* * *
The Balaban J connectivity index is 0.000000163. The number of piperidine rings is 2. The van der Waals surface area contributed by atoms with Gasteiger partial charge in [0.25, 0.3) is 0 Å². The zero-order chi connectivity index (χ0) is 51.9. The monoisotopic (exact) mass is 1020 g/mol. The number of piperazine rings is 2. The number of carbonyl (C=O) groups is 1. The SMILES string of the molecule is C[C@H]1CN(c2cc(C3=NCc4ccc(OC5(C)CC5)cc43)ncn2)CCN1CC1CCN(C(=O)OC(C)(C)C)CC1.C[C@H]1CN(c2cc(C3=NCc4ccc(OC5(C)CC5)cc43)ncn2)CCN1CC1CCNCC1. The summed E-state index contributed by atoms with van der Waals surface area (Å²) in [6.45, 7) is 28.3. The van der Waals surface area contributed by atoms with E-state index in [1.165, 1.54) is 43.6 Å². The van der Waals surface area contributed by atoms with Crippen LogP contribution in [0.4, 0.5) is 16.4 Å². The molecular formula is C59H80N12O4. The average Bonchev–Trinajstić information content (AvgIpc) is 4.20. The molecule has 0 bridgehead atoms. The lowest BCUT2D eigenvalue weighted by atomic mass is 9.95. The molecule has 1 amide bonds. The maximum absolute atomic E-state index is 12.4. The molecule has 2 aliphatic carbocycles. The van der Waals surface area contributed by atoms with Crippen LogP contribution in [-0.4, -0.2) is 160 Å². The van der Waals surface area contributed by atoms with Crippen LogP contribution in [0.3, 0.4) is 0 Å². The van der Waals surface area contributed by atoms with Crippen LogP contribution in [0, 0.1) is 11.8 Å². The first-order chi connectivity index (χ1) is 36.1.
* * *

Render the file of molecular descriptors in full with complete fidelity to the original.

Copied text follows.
The Balaban J connectivity index is 0.000000163. The number of piperidine rings is 2. The van der Waals surface area contributed by atoms with Gasteiger partial charge in [0.25, 0.3) is 0 Å². The zero-order chi connectivity index (χ0) is 51.9. The monoisotopic (exact) mass is 1020 g/mol. The number of piperazine rings is 2. The number of carbonyl (C=O) groups is 1. The SMILES string of the molecule is C[C@H]1CN(c2cc(C3=NCc4ccc(OC5(C)CC5)cc43)ncn2)CCN1CC1CCN(C(=O)OC(C)(C)C)CC1.C[C@H]1CN(c2cc(C3=NCc4ccc(OC5(C)CC5)cc43)ncn2)CCN1CC1CCNCC1. The summed E-state index contributed by atoms with van der Waals surface area (Å²) in [6.45, 7) is 28.3. The van der Waals surface area contributed by atoms with E-state index in [1.165, 1.54) is 43.6 Å². The van der Waals surface area contributed by atoms with Crippen LogP contribution in [0.4, 0.5) is 16.4 Å². The molecular formula is C59H80N12O4. The average Bonchev–Trinajstić information content (AvgIpc) is 4.20. The molecule has 0 bridgehead atoms. The lowest BCUT2D eigenvalue weighted by atomic mass is 9.95. The molecule has 1 amide bonds. The maximum absolute atomic E-state index is 12.4. The molecule has 2 aliphatic carbocycles. The van der Waals surface area contributed by atoms with Crippen LogP contribution in [-0.4, -0.2) is 160 Å². The van der Waals surface area contributed by atoms with Crippen LogP contribution in [0.3, 0.4) is 0 Å². The van der Waals surface area contributed by atoms with Crippen LogP contribution in [0, 0.1) is 11.8 Å². The first-order chi connectivity index (χ1) is 36.1.